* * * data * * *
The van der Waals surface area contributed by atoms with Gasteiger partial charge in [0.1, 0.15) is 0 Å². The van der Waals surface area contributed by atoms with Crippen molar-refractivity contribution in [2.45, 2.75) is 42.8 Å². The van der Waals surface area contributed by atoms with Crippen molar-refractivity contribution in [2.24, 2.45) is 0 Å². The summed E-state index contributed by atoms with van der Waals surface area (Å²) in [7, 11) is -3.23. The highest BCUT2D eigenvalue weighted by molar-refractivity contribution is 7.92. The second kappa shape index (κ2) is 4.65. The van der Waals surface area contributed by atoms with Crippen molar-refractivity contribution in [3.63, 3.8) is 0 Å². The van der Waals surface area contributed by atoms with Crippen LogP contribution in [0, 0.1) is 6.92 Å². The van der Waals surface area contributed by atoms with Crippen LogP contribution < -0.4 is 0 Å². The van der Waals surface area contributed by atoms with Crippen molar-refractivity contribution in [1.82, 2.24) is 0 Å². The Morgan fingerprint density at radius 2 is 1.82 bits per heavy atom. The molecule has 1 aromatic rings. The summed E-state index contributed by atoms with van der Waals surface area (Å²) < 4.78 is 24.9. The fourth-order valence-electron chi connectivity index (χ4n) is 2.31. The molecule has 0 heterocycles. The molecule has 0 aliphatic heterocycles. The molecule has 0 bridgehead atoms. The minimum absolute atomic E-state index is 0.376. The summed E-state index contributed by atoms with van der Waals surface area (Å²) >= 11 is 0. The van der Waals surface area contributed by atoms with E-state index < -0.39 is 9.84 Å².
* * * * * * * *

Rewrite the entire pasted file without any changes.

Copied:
The van der Waals surface area contributed by atoms with Gasteiger partial charge in [0.1, 0.15) is 0 Å². The van der Waals surface area contributed by atoms with Crippen molar-refractivity contribution in [2.45, 2.75) is 42.8 Å². The van der Waals surface area contributed by atoms with Crippen molar-refractivity contribution in [2.24, 2.45) is 0 Å². The summed E-state index contributed by atoms with van der Waals surface area (Å²) in [7, 11) is -3.23. The highest BCUT2D eigenvalue weighted by molar-refractivity contribution is 7.92. The second kappa shape index (κ2) is 4.65. The van der Waals surface area contributed by atoms with Crippen molar-refractivity contribution in [3.63, 3.8) is 0 Å². The van der Waals surface area contributed by atoms with Crippen LogP contribution in [0, 0.1) is 6.92 Å². The van der Waals surface area contributed by atoms with Crippen LogP contribution < -0.4 is 0 Å². The van der Waals surface area contributed by atoms with Crippen molar-refractivity contribution in [1.82, 2.24) is 0 Å². The Morgan fingerprint density at radius 2 is 1.82 bits per heavy atom. The molecule has 1 aromatic rings. The summed E-state index contributed by atoms with van der Waals surface area (Å²) < 4.78 is 24.9. The fourth-order valence-electron chi connectivity index (χ4n) is 2.31. The molecule has 0 heterocycles. The molecule has 0 aliphatic heterocycles. The molecule has 0 bridgehead atoms. The minimum absolute atomic E-state index is 0.376. The summed E-state index contributed by atoms with van der Waals surface area (Å²) >= 11 is 0. The van der Waals surface area contributed by atoms with E-state index < -0.39 is 9.84 Å².